Chapters 6 and 7 turn to the main historical criticisms lodged by New Testament scholars against the historicity of Acts. These fall into two categories: (1) alleged theological disparities between Luke’s theology and Paul’s, disparities that scholars allege are difficult to explain if Luke were a faithful companion of Paul; and (2) chronological difficulties between Galatians and Acts on the topic of Paul’s visits to Jerusalem.

Hemer responds to the theological objection by arguing two points: “(1) These apparent conflicts are all matters open to explanation as deriving from different perspectives and contexts. … (2) The essential unity of the New Testament witness must be seen as capable of comprising a considerable degree of internal diversity without this diversity being seen as necessarily problematic as it seems to some” (247).

Hemer’s response to the chronological objection involves identifying “the visit of Acts 9 with that of Gal. 1, and the visit of Acts 11 with that of Gal. 2, the Council [of Jerusalem] visit of Acts 15 not being mentioned because it had not taken place by the time of the writing of Galatians (which on this hypothesis is the earliest of Paul’s epistles)” (247). A crucial objection to this reconstruction of Paul’s itinerary is the belief that references to “Galatia” and the “Galatians” cannot refer to cities visited on Paul’s first missionary journey,” since those cities were not ethnically Galatian (Galatian = Celtic). Rather than understanding “Galatia” and “Galatian” in an ethnic sense, Hemer presents inscriptional evidence that demonstrates a provincial understanding of the terms. Where the ethnic sense of the terms would point to what scholars call the “North Galatian” interpretation, Hemer’s provincial sense of the terms is consistent with a “South Galatian” interpretation.

Chapters 8 and 9 conclude the book with an examination of the authorship, sources, and dating of Acts. Hemer defends the traditional ascription of the Gospel and Acts to Luke, the Gentile convert and doctor-companion of Paul. He argues that Luke wrote Acts based on eyewitness sources whom he interviewed, access to Paul and his companions, and his own participation in the so-called “‘we’ passages” in the second half of Acts. He dates the publication of Acts to A.D. 62, at a time when Paul’s appeal to Caesar Nero in Rome is fast approaching. Hemer’s dating of Acts is probably more controversial than his identification of its author. The majority of contemporary scholars date Luke-Acts post-A.D. 70, with a date in the early 80s being the most common. There are a variety of reasons for this, a major one being the notion that Mark was one of Luke’s sources, and an A.D. 62 date is too early for Mark, let alone Luke.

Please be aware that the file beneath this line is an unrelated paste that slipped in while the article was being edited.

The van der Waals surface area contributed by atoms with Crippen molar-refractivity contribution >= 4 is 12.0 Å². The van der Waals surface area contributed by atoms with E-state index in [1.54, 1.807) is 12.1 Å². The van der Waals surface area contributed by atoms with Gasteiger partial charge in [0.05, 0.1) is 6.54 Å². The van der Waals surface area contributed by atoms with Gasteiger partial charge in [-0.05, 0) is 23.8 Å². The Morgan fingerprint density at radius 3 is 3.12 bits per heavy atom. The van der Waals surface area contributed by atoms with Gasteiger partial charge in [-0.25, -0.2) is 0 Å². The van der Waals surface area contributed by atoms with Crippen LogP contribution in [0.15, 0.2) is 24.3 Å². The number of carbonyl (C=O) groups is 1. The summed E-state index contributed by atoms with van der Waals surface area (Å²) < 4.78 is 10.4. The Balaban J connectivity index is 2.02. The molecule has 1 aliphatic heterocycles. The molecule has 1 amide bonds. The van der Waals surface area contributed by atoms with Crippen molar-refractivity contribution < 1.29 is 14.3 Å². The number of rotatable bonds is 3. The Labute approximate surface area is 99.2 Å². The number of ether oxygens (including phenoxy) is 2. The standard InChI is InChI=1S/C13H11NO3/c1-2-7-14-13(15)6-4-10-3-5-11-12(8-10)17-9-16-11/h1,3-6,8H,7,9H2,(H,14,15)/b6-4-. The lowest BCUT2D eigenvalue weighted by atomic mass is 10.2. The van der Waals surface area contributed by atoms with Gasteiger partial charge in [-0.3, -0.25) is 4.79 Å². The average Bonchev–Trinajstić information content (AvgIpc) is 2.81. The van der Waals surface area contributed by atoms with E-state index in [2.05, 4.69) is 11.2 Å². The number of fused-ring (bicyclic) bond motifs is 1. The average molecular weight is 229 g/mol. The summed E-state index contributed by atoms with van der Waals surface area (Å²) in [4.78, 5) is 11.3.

Obviously, the truth of a matter does not depend on counting the noses of scholars. Hemer pushes back on the notion that a pre-A.D. 70 date for Acts is impossible simply by noting the leading New Testament scholars in the last two centuries—both conservative and liberal—who have affirmed an early date for its writing. Most importantly, he argues that such a date best explains features of the book, such as earliest Christianity’s conflicts with Sadducees, occasional alliance with Pharisees, generally positive portrayal of Roman officials, and the unresolved ending of the book.

So, is the Acts of the Apostles a source of authentic historical information about earliest Christianity?

Insofar as Acts is the sole account of most of the events it reports, its historicity cannot be proven beyond the shadow of a doubt. (Proven in the empirical sense. Obviously, Christian scholars will believe its historicity as a confessional matter.) However, Hemer’s patient accumulation of “small and incidental points of fact” makes it possible to believe that Luke intended to report what actually happened. In this reader’s opinion, such facts make it impossible to believe that Luke simply spun a tale out of his own imagination.

The Book of Acts in the Setting of Hellenistic History is a classic work, though now somewhat dated—the sad fate of nearly all historical scholarship. By criticizing the false choice between interpreting Acts theologically and historically, Hemer contributed to reopening the question of Acts’ historicity. One need not affirm Hemer’s precise reconstruction of the chronology of the events Acts reports or its date of publication to recognize the value of the case he has made for taking Acts seriously as an historical work.

Book Reviewed
Colin J. Hemer, ed. Conrad H. Gempf, The Book of Acts in the Setting of Hellenistic History (Winona Lake, IN: Eisenbrauns, 1990).